The Mexican wolf (Canis lupus baileyi), also known as “Lobo,” is the smallest subspecies of the North American gray wolf. From prehistoric to fairly recent times, the Mexican wolf ranged from central Mexico to western Texas, southern New Mexico, and central Arizona. Mexican wolves were common throughout their range well into the 1800s. But by the mid-1900s wolves had been all but eliminated from the lower 48 states of the United States. The Mexican wolf is now one of the rarest land animals in the world.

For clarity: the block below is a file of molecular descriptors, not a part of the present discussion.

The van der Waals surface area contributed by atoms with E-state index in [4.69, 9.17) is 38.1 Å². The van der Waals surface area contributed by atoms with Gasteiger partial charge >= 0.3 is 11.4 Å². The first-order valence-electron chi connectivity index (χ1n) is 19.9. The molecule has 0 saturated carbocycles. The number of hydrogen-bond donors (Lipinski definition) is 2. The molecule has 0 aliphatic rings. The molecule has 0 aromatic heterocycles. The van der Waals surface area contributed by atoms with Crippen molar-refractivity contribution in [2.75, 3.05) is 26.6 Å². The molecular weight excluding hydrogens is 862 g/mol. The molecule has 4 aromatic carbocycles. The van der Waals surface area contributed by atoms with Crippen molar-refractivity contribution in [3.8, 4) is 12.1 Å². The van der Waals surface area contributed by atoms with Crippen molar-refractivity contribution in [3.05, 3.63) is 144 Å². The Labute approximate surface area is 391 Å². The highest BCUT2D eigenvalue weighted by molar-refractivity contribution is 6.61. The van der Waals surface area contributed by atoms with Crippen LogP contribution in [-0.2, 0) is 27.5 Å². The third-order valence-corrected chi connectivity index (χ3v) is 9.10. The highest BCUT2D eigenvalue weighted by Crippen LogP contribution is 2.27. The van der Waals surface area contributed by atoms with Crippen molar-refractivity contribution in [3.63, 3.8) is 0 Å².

This one might have a happy ending. March 4, 1997, was a historic day and a victory for wolf conservation efforts when Interior Secretary Babbitt signed the final record of decision approving the reintroduction of the Mexican wolf to Arizona and New Mexico. Over one year later three family groups of 11 Mexican wolves were released into the Apache National Forest in Arizona. By September 1999 there were 22 free ranging Mexican wolves living in the forests of eastern Arizona.
- US Fish & Wildlife Services The Mexican Gray Wolf Recovery Program
- Defenders of Wildlife Basic Facts About Mexican Gray Wolves
- Desert USA Mexican Gray Wolf
- Wolf Haven International
- Great Outdoor Recreation Pages Wolves Take Back the Wild